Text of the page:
Several epidemiologic studies suggest that chemical carcinogens may induce pancreatic cancer in humans and several chemicals including PFOA and PFOS have been demonstrated to induce carcinoma of the exocrine pancreas in experimental animals following systemic administration.
Early detection of pancreatic injury, progressing to inflammation and fibrosis, should be critical for the success of both clinical and surgical interventional therapies. Pancreatic cancer symptoms and signs not to ignore include:
It is important to discuss any of these symptoms with your doctor as many conditions can cause these symptoms, so your doctor may check for these conditions as well as for pancreatic cancer. If you are concerned and choose to have your blood tested for PFAS chemicals, test results will tell you how much of each PFAS is in your blood. A PFAS blood test would give you certainty and help you obtain sound medical advice.
Firefighters work both indoors and outdoors to extinguish fires. As they fight fires, they absorb significant concentrations of hazardous chemicals through their skin. PFOS was used in the manufacturing of firefighting foam through the early-2000s.
Although the long-chain version of the chemicals has been eliminated in the production process, some foam that contains it may still be in service.
PFAS also has been used in water-repellant fabrics within the layers of bunker gear to make gear very durable and to protect firefighters from steam. The chemical could have entered the firemen's body through absorption, inhalation or ingestion from their bunker tools.
If PFAS chemicals are present in soil, and sediment, they can be absorbed across the skin, through inhalation, or direct ingestion. Direct ingestion of PFAS is the most common form of exposure via contaminated soil. The PFAS-contaminated soil on military bases is caused by firefighting foam, which the military uses for decades, for training and testing purposes, and to control fires involving flammable liquids. Consequently, many military installations have an elevated risk of PFAS contamination.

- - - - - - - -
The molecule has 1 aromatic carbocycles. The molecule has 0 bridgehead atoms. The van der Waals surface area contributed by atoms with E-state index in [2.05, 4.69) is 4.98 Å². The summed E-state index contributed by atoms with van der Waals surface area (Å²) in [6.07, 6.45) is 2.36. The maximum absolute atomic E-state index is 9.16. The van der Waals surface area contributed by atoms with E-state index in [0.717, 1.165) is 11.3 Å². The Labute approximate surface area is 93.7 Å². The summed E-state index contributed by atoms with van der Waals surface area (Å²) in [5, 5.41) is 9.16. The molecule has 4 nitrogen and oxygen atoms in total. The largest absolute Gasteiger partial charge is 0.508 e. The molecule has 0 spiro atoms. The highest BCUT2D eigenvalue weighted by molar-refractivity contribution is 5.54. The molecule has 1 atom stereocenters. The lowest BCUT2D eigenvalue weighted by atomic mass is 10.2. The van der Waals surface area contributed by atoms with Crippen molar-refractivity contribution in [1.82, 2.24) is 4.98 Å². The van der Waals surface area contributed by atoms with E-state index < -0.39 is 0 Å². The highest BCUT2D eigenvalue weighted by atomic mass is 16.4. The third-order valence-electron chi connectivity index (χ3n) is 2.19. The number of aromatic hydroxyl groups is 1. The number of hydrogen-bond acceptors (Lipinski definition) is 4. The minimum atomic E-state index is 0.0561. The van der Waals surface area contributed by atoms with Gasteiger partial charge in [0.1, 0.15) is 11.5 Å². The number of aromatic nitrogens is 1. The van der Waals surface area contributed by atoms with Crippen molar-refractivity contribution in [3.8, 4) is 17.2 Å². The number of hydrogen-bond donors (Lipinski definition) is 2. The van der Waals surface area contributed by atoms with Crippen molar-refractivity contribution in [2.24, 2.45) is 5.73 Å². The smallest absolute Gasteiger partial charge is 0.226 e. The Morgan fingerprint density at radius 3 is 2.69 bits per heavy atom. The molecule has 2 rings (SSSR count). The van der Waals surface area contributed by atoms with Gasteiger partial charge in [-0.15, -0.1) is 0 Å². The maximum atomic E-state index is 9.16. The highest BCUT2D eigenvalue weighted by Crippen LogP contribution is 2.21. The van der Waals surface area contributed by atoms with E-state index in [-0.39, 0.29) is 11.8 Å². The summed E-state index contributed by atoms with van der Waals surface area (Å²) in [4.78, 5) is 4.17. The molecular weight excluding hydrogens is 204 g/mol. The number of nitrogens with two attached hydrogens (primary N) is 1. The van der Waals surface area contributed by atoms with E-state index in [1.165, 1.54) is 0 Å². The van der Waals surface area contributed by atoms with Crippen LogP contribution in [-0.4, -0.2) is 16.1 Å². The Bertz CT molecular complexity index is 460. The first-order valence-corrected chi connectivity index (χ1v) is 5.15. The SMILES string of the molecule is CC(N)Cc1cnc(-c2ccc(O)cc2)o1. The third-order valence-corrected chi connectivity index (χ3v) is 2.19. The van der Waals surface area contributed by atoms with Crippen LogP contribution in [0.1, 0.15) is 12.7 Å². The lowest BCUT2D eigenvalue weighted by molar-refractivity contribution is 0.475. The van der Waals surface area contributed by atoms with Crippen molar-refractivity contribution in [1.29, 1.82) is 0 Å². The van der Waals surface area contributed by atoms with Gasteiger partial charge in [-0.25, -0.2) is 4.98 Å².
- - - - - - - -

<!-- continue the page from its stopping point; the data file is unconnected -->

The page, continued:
Because of the high concentrations of PFAS used in the AFFF, those who worked on particular military installations may be at risk of developing a wide range of health effects including:
Because early signs of pancreatic cancer are somewhat vague and don't necessarily prompt a work-up by a doctor, pancreatic cancer is usually discovered once it has advanced.
When they appear, many of the symptoms of pancreatic cancer, such as abdominal pain, nausea and vomiting, swollen and tender belly, are also associated with other disorders of the pancreas such as:
Doctors often suspect another cause of symptoms and do not go through the diagnostic testing necessary to detect pancreatic cancer. An incorrect diagnosis and inappropriate therapy greatly affects your prognosis.
Firefighters with a history of exposure to PFAS chemicals during military service should take special note of the symptoms and immediately seek medical attention. An accurate and early diagnosis can change your prognosis but also gives you the right to be entitled to compensation.